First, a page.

For some native cultures, the burning of certain woods and plants were key components to rituals meant to provide comfort and protection. But the act of burning was frowned upon at Carlisle.
Alaskan children used to a diet based on fishing and whaling were removed from such familiar surroundings and sent to a climate that made them vulnerable to illness and foods that were a shock to their systems, Landis said. “This was the foundation of the disconnection these kids were dealing with every day. There was no escape from it.”
Landis said much of the thinking behind the philosophy of the school was derived from Christianity, which can be very authoritative and autocratic. That kind of thinking goes back to Adam and Eve being caught by God in the Garden of Eden, Landis said.
“They were made to be ashamed of who they were,” she said. “God gave them [Adam and Eve] dominion over animals to the point where they named the animals. If you name something, you have control over it. When you come to a school with a name and someone changes it, they had a kind of agency over you.”
A lot of Native American names are tied to something specific about the person, Landis said. “The names are very fluid and they change.” By giving each child a name tied to western culture, they lose something of that distinction.
Another big difference was how the cultures punished youths for breaking the rules. In tribal societies, discipline took the form of shunning or banishment while at the Carlisle boarding school discipline took the form of corporal punishment or imprisonment in a cell at what is today the Hessian Powder Museum.
“There was no understanding of native people back then,” said Mary Ann Robins, an Onondaga/Seneca Indian and Carlisle Indian School descendant. “We were kind of an eyesore to get rid of.”
Robins compared the Indian problem in westward expansion to the symptoms of poison ivy. Native Americans were an itch the white man could not satisfy, she said. Forced assimilation was one way to address the issue.
When you remove anyone from the nurture of home and family, you erode the person from the inside and create a cancer that carries over from one generation to the next, Robins said. In Native Americans, this has taken the form of diminished self-worth and a higher incidence of alcoholism.
She said students returning from Carlisle and other boarding schools had a feeling of disconnection after years of physical and emotional separation immersed in a culture far different from the tribe.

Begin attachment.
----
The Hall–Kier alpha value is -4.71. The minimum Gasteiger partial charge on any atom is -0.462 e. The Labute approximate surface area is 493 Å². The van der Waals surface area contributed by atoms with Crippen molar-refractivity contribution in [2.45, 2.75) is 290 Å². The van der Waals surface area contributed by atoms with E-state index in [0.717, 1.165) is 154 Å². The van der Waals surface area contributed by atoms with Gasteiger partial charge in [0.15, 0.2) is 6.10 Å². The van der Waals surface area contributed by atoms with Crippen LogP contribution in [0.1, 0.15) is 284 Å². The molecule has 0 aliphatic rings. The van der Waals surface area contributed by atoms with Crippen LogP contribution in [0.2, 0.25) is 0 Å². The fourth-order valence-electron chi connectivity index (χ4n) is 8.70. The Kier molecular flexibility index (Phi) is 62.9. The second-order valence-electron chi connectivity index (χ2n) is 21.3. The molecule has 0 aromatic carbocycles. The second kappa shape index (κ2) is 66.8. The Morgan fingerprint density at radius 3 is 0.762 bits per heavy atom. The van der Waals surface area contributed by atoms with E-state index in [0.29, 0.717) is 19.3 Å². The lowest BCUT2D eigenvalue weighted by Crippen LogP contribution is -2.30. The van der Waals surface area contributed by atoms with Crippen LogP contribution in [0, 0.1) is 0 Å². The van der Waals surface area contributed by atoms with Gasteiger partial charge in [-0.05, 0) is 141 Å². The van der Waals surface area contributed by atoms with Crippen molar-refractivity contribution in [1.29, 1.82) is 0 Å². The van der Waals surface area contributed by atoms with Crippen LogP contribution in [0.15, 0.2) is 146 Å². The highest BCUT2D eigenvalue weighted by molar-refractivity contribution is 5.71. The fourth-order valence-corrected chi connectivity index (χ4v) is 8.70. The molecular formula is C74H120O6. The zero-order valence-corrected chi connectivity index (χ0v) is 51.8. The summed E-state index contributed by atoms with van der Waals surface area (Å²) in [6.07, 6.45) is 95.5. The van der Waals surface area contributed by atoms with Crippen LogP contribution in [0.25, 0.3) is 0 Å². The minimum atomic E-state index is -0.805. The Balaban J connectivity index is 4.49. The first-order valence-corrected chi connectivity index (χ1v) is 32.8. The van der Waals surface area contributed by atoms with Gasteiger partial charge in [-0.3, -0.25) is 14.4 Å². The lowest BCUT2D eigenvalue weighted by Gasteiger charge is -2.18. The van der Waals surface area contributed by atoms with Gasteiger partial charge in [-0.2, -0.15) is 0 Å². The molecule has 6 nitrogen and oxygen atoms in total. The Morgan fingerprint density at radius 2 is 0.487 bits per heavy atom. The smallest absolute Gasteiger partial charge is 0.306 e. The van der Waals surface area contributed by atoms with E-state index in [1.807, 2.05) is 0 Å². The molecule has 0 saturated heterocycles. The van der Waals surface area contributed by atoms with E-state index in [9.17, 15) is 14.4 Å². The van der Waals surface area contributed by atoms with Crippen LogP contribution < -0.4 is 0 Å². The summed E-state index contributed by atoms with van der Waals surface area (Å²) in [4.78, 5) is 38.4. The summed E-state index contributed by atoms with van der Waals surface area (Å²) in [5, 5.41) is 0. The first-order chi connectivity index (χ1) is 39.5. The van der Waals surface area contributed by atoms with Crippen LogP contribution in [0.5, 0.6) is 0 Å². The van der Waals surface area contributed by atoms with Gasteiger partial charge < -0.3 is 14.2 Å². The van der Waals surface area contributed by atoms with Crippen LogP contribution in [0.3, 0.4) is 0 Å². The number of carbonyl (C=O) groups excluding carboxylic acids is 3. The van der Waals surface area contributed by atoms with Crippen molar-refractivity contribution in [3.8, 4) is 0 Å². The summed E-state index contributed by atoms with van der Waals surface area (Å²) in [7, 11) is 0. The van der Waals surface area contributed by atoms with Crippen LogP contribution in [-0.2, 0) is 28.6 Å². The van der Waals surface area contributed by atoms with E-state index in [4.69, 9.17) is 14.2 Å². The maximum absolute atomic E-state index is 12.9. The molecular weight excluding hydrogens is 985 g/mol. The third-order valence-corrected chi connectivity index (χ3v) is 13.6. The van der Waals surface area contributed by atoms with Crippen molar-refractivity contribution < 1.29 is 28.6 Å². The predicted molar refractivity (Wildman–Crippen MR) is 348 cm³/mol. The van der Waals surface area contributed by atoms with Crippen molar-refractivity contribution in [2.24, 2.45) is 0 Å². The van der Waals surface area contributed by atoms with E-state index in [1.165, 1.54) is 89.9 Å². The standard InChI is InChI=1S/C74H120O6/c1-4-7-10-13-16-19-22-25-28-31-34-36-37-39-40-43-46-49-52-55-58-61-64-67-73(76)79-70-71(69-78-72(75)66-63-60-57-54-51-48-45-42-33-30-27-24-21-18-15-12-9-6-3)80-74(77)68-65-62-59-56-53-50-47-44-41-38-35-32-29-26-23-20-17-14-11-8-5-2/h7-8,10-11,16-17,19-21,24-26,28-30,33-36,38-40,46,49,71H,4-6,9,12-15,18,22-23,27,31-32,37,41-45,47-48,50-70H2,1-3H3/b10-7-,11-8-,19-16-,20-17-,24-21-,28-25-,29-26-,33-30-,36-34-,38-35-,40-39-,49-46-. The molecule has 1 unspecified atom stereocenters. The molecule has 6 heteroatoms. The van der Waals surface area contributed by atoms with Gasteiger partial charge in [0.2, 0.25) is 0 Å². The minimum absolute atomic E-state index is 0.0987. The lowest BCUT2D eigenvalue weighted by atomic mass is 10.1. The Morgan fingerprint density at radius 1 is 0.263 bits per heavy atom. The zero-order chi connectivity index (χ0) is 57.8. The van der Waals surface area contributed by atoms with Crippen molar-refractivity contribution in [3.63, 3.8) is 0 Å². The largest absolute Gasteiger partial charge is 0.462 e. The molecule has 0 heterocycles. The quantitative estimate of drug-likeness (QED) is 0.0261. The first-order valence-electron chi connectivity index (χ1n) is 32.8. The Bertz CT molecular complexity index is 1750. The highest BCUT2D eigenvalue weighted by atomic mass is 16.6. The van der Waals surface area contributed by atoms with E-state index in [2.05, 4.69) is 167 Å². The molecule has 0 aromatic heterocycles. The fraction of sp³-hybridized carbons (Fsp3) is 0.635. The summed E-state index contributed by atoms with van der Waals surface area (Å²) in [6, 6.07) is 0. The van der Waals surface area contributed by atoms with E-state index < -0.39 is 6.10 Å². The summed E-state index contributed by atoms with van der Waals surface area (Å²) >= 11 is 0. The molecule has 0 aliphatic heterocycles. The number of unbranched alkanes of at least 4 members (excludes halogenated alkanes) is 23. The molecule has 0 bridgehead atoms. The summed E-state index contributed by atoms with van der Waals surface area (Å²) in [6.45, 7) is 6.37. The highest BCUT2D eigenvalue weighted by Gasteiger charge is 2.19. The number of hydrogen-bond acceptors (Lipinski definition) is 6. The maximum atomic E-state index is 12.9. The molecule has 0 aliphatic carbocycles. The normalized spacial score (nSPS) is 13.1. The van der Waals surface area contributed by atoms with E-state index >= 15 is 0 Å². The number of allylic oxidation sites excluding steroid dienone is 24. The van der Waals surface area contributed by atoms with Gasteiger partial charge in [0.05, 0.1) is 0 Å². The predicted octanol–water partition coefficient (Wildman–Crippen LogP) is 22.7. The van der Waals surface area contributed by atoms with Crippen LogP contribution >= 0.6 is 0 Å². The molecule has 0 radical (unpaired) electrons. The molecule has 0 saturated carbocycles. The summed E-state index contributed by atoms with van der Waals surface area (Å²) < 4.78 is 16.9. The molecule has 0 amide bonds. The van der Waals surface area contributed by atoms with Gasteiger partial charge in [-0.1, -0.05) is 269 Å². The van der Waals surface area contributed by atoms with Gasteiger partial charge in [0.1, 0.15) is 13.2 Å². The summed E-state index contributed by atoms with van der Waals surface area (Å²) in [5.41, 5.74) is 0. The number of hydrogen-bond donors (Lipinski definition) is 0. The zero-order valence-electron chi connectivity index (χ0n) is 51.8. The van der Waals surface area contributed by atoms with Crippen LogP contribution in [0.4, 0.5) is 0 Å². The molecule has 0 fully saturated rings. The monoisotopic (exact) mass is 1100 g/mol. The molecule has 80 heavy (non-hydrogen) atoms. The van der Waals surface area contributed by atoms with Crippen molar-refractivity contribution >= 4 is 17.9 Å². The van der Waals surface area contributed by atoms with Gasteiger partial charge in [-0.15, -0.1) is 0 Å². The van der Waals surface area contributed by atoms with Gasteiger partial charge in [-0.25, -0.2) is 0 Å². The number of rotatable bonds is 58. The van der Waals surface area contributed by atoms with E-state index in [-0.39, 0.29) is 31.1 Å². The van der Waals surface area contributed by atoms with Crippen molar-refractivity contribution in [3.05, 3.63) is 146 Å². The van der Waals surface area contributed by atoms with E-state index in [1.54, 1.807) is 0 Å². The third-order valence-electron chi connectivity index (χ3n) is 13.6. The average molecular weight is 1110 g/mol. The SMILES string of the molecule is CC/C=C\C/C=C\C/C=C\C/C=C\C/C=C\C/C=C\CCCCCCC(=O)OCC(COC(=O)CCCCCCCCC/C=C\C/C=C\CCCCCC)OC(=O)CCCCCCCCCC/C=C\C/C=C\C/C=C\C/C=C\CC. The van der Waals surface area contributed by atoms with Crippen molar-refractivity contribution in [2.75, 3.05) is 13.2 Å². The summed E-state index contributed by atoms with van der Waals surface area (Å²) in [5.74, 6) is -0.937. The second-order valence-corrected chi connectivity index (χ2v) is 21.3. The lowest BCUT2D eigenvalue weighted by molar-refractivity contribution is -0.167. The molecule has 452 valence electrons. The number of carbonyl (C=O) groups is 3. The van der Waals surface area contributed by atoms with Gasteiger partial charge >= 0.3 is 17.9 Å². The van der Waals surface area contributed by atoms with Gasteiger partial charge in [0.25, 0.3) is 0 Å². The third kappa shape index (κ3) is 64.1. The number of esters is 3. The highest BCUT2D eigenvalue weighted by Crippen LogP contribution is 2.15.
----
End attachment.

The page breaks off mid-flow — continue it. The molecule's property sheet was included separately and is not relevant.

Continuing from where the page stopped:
This resulted in bitterness and mixed emotions. “There was a hole in the heart where there was something always leaking out,” Robins said.
“There were several schools based on the Carlisle model,” said Sandi Cianciulli, an Oglala Sioux and Carlisle Indian School descendant. “They used to call Carlisle the flagship school. It was spreading across the country.
“The bad thing has been the impact on Indian families,” she said. “There have been studies made on the impact of boarding school experiences on Indian parenting. In some cases, it has been devastating.” Cianciulli cited in particular a suicide rate among Native American youths higher than the national average.
Christine Diindiisi McCleave is executive officer of the National Native American Boarding School Healing Coalition. “Our mission is to basically understand and address the ongoing trauma caused by the American policy,” she said.
The forced assimilation of Native American youths by institutions lacking emotional support and empathy has caused a form of inter-generational trauma that has contributed to higher rates of heart disease, obesity and diabetes, McCleave said. She said studies prove the mental and physical trauma of past generations can be passed down as an imprint on the DNA.
What happened at Carlisle and other boarding schools has been defined as a form of genocide by the United Nations, according to McCleave, a Carlisle Indian School descendant and member of the Turtle Mountain Ojibwe tribe. “It is removing children from a group based on race and culture.”
She said elements of the Carlisle school were carried over to aboriginal boarding schools in other countries including Canada. In that nation, hearings were held and public testimony taken on abuses within the schools that caused trauma. There were also calls to action that led to the reconciliation of past deeds with the descendants of students.
“The U.S. has not even acknowledged that this [forced assimilation] was even a policy,” McCleave said.